Hearst Connecticut Media has published a series of reports on data that shows workplace sexual harassment and abuse remain a serious problem across all industries in the state.
Hearst reporters pored over five years of sexual harassment complaints filed with the Connecticut Commission on Human Rights and Opportunities or CHRO. Reporter Kaitlyn Krasselt told Connecticut Public Radio's Where We Live that commonly the outcome for people who complain about being sexually abused or harassed is far worse than the outcome for their abuser.
“Typically the harasser remains in their position, they are usually not the one transferred; that’s usually offered to the victim, which could hurt their career,” said Krasselt. “In only two of the 100 cases the man was terminated.”
Krasselt and reporter Emilie Munson also found that 28 of the 100 people who filed complaints were fired for coming forward. Krasselt called that a “heartbreaking statistic.”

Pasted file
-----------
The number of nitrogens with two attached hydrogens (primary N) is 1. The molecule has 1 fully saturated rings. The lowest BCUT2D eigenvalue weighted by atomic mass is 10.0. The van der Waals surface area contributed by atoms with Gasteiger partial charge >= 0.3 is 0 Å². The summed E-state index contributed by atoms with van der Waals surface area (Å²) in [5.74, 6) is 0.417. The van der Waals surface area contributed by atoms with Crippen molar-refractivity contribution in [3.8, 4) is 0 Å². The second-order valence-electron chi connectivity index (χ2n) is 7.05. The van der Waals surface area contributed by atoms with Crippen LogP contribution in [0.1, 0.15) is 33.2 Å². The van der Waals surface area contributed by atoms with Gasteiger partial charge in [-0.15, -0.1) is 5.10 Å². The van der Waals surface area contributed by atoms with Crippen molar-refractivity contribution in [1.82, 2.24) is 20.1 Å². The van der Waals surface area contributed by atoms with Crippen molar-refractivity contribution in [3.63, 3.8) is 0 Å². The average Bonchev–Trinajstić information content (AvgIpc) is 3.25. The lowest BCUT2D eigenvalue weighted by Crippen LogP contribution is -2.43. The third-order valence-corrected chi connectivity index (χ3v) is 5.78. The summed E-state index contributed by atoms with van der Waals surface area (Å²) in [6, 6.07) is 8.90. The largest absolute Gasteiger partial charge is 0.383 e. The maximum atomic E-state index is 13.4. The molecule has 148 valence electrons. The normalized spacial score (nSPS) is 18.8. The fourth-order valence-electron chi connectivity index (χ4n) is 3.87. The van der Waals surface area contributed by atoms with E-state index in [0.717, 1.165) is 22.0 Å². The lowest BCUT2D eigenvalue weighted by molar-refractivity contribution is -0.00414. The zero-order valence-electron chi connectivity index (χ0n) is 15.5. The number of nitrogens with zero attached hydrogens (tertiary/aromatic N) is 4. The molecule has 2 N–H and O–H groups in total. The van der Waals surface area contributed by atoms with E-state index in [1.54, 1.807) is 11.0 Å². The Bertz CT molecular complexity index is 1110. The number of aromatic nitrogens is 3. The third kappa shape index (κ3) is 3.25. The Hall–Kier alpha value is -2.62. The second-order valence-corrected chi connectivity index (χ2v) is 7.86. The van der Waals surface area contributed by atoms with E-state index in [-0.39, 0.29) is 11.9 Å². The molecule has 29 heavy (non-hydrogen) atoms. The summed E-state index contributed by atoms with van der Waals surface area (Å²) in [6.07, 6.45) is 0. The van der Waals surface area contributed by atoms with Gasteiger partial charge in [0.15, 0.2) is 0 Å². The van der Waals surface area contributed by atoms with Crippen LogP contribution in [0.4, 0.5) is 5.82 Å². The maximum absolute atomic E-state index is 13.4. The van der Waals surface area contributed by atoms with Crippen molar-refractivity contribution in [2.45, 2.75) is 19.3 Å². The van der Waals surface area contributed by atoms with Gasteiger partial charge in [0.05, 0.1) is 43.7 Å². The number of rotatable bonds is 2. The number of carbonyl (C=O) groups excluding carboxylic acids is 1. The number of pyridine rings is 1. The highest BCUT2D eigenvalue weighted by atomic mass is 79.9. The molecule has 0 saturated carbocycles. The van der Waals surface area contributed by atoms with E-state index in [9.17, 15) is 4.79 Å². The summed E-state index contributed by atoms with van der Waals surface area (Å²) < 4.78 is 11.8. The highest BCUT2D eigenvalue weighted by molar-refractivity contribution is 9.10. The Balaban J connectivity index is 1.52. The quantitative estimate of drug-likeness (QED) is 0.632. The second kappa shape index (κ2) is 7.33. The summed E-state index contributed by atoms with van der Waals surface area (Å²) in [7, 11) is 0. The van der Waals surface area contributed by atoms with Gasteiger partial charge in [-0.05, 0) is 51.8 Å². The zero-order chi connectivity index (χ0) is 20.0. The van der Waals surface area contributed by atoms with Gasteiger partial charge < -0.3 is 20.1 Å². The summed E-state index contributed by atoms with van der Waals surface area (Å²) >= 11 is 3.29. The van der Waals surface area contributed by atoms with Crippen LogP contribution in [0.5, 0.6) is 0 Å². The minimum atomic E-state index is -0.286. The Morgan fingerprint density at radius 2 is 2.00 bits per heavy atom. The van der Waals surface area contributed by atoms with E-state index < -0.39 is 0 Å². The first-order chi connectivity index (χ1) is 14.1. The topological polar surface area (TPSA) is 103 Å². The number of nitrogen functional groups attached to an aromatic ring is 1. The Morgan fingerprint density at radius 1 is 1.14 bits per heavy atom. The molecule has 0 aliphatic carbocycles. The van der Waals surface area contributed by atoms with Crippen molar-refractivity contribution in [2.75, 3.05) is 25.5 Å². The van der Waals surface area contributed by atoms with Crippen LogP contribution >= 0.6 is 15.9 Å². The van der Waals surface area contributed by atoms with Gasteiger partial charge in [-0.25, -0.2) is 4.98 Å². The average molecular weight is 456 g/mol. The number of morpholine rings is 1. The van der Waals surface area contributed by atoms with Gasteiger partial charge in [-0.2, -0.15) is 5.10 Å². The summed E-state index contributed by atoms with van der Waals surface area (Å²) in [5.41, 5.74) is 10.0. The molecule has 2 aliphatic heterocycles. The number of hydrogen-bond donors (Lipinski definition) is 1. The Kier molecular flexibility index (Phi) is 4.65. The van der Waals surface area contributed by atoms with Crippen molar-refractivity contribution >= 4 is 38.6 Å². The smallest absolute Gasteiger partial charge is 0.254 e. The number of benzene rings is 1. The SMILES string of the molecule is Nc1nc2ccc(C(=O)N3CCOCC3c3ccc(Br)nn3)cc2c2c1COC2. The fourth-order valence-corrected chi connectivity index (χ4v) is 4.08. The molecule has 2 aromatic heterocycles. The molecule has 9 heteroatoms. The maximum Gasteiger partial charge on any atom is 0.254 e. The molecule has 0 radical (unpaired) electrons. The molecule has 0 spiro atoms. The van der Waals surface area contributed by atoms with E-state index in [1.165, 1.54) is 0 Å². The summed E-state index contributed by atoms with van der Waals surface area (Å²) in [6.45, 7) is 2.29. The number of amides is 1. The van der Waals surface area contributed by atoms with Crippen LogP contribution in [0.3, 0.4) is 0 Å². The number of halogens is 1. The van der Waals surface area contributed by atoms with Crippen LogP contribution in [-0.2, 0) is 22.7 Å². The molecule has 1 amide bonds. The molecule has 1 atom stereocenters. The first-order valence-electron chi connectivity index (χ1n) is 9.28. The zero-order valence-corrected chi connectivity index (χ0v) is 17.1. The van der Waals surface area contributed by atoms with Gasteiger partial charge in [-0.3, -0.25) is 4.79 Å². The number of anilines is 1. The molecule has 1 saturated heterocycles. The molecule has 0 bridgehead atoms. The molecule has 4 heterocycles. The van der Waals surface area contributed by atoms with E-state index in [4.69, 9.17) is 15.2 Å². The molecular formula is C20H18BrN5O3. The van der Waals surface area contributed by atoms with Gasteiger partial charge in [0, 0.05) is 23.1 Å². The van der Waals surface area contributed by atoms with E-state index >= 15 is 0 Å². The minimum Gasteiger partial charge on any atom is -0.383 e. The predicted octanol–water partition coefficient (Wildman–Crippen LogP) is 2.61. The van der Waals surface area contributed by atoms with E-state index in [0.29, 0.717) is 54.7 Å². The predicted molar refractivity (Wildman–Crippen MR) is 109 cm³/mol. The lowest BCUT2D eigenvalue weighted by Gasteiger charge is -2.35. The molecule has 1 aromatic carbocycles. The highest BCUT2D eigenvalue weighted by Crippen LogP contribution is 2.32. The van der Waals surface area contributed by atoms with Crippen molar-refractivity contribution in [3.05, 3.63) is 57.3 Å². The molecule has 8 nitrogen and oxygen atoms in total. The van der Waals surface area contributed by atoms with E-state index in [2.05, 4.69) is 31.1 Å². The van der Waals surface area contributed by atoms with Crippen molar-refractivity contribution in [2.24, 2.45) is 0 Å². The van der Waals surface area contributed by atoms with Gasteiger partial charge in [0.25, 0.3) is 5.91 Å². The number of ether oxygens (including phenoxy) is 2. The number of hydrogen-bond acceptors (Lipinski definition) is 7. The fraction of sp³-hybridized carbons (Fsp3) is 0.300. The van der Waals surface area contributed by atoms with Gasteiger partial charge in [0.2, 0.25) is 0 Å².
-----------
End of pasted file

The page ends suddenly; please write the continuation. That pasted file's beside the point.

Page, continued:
Krasselt said victims of sexual harassment or abuse often will not come forward for financial reasons.
“These are just regular people who often don’t have the privilege to go without work,” said Krasselt. “They need these jobs.”
Tanya Hughes, executive director of the CHRO, said she’s confident a new state law that took effect on Oct. 1 will help curb the number of sexual abuse and harassment complaints her office sees each year.
She pointed to one provision of the new law that ensures that every employee in Connecticut undergoes sexual harassment training.
“By requiring employers to make certain that all employees know that this is not acceptable, most times it will also put attention and emphasis on the employer to create those type of policies and reinforce them and reinforce the training on a regular basis,” said Hughes.
The new law also gives employees up to 300 days to file a sexual harassment complaint with the CHRO from the time of the incident. Previously it was 180 days.